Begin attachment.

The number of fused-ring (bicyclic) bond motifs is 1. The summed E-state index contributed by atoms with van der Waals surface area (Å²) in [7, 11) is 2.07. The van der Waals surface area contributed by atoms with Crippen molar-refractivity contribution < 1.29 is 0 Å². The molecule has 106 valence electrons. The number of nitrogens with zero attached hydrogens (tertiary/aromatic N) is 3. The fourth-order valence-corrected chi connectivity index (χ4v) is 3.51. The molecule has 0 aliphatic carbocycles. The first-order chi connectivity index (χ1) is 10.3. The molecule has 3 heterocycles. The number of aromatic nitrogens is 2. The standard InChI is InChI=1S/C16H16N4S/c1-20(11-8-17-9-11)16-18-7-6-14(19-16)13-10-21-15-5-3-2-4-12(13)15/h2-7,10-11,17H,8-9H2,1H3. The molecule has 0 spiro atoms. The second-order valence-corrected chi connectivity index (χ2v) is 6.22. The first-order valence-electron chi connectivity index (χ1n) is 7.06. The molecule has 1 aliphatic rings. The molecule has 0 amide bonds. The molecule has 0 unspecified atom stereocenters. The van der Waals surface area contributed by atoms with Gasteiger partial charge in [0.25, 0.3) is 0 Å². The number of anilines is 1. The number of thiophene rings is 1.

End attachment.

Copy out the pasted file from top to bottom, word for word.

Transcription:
The number of fused-ring (bicyclic) bond motifs is 1. The summed E-state index contributed by atoms with van der Waals surface area (Å²) in [7, 11) is 2.07. The van der Waals surface area contributed by atoms with Crippen molar-refractivity contribution < 1.29 is 0 Å². The molecule has 106 valence electrons. The number of nitrogens with zero attached hydrogens (tertiary/aromatic N) is 3. The fourth-order valence-corrected chi connectivity index (χ4v) is 3.51. The molecule has 0 aliphatic carbocycles. The first-order chi connectivity index (χ1) is 10.3. The molecule has 3 heterocycles. The number of aromatic nitrogens is 2. The standard InChI is InChI=1S/C16H16N4S/c1-20(11-8-17-9-11)16-18-7-6-14(19-16)13-10-21-15-5-3-2-4-12(13)15/h2-7,10-11,17H,8-9H2,1H3. The molecule has 0 spiro atoms. The second-order valence-corrected chi connectivity index (χ2v) is 6.22. The first-order valence-electron chi connectivity index (χ1n) is 7.06. The molecule has 1 aliphatic rings. The molecule has 0 amide bonds. The molecule has 0 unspecified atom stereocenters. The van der Waals surface area contributed by atoms with Gasteiger partial charge in [0.25, 0.3) is 0 Å². The number of anilines is 1. The number of thiophene rings is 1.